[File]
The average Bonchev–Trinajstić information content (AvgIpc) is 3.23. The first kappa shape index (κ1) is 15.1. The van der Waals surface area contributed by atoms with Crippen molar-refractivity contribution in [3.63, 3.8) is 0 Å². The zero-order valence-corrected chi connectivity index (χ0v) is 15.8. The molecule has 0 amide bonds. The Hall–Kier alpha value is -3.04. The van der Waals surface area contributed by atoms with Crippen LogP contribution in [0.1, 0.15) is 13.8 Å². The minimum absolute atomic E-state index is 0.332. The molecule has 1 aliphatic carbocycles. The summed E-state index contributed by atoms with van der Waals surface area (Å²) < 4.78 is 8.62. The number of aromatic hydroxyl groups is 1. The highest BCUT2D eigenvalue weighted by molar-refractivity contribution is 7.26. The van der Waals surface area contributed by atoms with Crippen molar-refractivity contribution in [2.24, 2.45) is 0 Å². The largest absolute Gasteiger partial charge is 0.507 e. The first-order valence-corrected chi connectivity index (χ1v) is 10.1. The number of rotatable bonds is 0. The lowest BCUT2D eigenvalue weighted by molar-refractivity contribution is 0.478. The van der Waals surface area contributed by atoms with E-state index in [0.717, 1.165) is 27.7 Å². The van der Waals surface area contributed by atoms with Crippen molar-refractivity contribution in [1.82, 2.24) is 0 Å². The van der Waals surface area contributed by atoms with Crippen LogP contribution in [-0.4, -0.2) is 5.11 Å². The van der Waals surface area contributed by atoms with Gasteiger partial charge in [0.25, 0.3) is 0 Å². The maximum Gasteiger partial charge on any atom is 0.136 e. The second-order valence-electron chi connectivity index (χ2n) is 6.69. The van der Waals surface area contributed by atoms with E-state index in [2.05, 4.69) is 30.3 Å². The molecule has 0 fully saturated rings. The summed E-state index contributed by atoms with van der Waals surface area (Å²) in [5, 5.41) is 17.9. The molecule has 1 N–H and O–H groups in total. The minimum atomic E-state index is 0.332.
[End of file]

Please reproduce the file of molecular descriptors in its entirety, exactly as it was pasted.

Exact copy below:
The average Bonchev–Trinajstić information content (AvgIpc) is 3.23. The first kappa shape index (κ1) is 15.1. The van der Waals surface area contributed by atoms with Crippen molar-refractivity contribution in [3.63, 3.8) is 0 Å². The zero-order valence-corrected chi connectivity index (χ0v) is 15.8. The molecule has 0 amide bonds. The Hall–Kier alpha value is -3.04. The van der Waals surface area contributed by atoms with Crippen LogP contribution in [0.1, 0.15) is 13.8 Å². The minimum absolute atomic E-state index is 0.332. The molecule has 1 aliphatic carbocycles. The summed E-state index contributed by atoms with van der Waals surface area (Å²) < 4.78 is 8.62. The number of aromatic hydroxyl groups is 1. The highest BCUT2D eigenvalue weighted by molar-refractivity contribution is 7.26. The van der Waals surface area contributed by atoms with Crippen molar-refractivity contribution in [2.24, 2.45) is 0 Å². The largest absolute Gasteiger partial charge is 0.507 e. The first-order valence-corrected chi connectivity index (χ1v) is 10.1. The number of rotatable bonds is 0. The lowest BCUT2D eigenvalue weighted by molar-refractivity contribution is 0.478. The van der Waals surface area contributed by atoms with E-state index in [0.717, 1.165) is 27.7 Å². The van der Waals surface area contributed by atoms with Crippen molar-refractivity contribution in [1.82, 2.24) is 0 Å². The van der Waals surface area contributed by atoms with Crippen LogP contribution in [-0.4, -0.2) is 5.11 Å². The van der Waals surface area contributed by atoms with Gasteiger partial charge in [0.25, 0.3) is 0 Å². The maximum Gasteiger partial charge on any atom is 0.136 e. The second-order valence-electron chi connectivity index (χ2n) is 6.69. The van der Waals surface area contributed by atoms with E-state index in [2.05, 4.69) is 30.3 Å². The molecule has 0 fully saturated rings. The summed E-state index contributed by atoms with van der Waals surface area (Å²) in [5, 5.41) is 17.9. The molecule has 1 N–H and O–H groups in total. The minimum atomic E-state index is 0.332.